The school spelling bee is tomorrow! I’ve trained my 6th graders well, and I’m certain that one of my students will win! We started learning the words on the Scripps National Spelling Bee word list by creating signs with one spelling word and the definition. Each student made a colorful sign with the word, its definition, and artwork that represented the word. They taught each other how to spell the words, and practiced spelling their word in front of the class (“say, spell, say!”). I needed something to block the morning sun from my 1st period class’s eyes anyway, so we made a Word Wall from all the spelling words. Students try to incorporate the spelling words into their comments as much as possible (“mugwump” gets a lot of action), and even if their eyes are wandering every so often, at least they will probably rest on our colorful Word Wall eventually. I can’t wait for the competition tomorrow! 🙂
I came across this quote on Pinterest one day, and I felt instantly convicted. I tend to get a little snarky and sarcastic with my students when they walk in with their middle school attitudes and drama. Usually I am very good-natured with them, but at times I lose my patience and put those crazies in their place with an arched eyebrow, a pointed finger and a subtle insult. Of course it’s necessary to be firm, but instead of snapping, “Seriously? Are you like, five years old? Get it together, Gavin,” maybe I could say, “Gavin, you’re really good at this type of question. Try it out and stay focused, dude.”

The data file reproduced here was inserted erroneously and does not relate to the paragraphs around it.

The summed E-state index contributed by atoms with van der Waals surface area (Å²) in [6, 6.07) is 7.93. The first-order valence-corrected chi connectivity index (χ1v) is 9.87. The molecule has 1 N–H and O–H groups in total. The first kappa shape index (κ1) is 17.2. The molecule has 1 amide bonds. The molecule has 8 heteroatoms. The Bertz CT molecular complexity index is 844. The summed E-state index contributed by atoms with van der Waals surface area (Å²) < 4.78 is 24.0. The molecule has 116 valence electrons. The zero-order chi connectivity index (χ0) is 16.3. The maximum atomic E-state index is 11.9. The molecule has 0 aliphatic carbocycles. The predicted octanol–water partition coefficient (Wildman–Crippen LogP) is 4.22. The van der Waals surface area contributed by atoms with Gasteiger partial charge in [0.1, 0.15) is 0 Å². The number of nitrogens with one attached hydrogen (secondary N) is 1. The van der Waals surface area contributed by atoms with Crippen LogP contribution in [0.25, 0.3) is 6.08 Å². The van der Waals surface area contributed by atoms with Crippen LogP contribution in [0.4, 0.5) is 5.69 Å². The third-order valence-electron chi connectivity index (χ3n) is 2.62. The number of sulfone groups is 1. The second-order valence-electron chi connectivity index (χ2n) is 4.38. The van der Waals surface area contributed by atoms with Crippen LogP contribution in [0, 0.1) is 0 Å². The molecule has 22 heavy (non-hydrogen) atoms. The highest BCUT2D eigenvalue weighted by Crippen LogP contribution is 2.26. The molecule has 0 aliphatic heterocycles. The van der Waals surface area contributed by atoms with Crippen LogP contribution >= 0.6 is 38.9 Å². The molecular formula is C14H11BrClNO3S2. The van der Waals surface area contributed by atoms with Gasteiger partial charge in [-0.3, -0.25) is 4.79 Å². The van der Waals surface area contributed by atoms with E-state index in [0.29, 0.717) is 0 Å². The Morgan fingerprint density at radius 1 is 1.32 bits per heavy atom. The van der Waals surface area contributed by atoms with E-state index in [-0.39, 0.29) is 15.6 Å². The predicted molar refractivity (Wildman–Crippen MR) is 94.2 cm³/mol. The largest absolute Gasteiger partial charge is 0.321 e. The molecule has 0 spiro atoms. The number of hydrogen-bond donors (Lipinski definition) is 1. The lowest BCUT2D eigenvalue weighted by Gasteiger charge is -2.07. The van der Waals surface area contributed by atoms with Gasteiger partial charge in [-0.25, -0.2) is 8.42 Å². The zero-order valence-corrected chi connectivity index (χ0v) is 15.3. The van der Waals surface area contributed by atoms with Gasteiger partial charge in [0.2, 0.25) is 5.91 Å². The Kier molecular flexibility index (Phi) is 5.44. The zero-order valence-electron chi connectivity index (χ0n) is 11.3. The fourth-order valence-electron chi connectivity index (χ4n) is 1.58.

On the other hand, I really can’t stand it when teachers talk to middle schoolers like they’re in Kindergarten. You will never ever hear me say, “Good morning, boys and girls! Today we are going to go on a learning adventure and discover how George Washington became the first president of the United States!” Yuck.
But there is a very wide middle ground between being insincerely sugary sweet and practically bullying your students into humiliated submission. Different teachers bring with them different personalities (thank goodness!) so your middle ground won’t look exactly the same as mine. This quote is a great reminder, though, that our words have the potential to ring in our students’ ears. I know people who never forgot harsh words spoken by parents or teachers. But fortunately, it would be fantastic if our students internalized comments like, “That was a fabulous question!” or, “You are such a hard worker!” or, “Wow, this group is lucky to have your drawing skills for their project!” Let’s give them a leg up on that whole finding-your-inner-voice thing while we can. 🙂